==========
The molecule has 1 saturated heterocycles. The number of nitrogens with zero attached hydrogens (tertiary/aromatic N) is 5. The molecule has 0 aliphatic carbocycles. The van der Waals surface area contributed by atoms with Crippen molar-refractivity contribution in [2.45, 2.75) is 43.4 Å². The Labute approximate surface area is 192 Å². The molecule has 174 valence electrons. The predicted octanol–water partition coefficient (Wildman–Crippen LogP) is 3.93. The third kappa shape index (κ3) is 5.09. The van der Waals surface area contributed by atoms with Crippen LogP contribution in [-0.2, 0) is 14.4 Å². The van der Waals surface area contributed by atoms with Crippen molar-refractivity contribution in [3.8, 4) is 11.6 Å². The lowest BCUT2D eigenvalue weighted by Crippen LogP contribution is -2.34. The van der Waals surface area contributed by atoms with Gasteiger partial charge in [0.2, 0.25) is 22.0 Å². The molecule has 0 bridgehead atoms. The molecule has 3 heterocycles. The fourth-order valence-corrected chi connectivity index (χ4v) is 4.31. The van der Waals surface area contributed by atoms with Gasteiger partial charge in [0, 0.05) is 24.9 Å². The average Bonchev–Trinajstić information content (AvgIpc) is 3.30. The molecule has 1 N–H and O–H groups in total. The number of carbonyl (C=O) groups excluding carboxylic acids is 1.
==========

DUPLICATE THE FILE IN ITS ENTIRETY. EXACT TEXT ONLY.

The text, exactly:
The molecule has 1 saturated heterocycles. The number of nitrogens with zero attached hydrogens (tertiary/aromatic N) is 5. The molecule has 0 aliphatic carbocycles. The van der Waals surface area contributed by atoms with Crippen molar-refractivity contribution in [2.45, 2.75) is 43.4 Å². The Labute approximate surface area is 192 Å². The molecule has 174 valence electrons. The predicted octanol–water partition coefficient (Wildman–Crippen LogP) is 3.93. The third kappa shape index (κ3) is 5.09. The van der Waals surface area contributed by atoms with Crippen LogP contribution in [-0.2, 0) is 14.4 Å². The van der Waals surface area contributed by atoms with Crippen molar-refractivity contribution in [3.8, 4) is 11.6 Å². The lowest BCUT2D eigenvalue weighted by Crippen LogP contribution is -2.34. The van der Waals surface area contributed by atoms with Gasteiger partial charge in [0.2, 0.25) is 22.0 Å². The molecule has 0 bridgehead atoms. The molecule has 3 heterocycles. The fourth-order valence-corrected chi connectivity index (χ4v) is 4.31. The van der Waals surface area contributed by atoms with Gasteiger partial charge in [0, 0.05) is 24.9 Å². The average Bonchev–Trinajstić information content (AvgIpc) is 3.30. The molecule has 1 N–H and O–H groups in total. The number of carbonyl (C=O) groups excluding carboxylic acids is 1.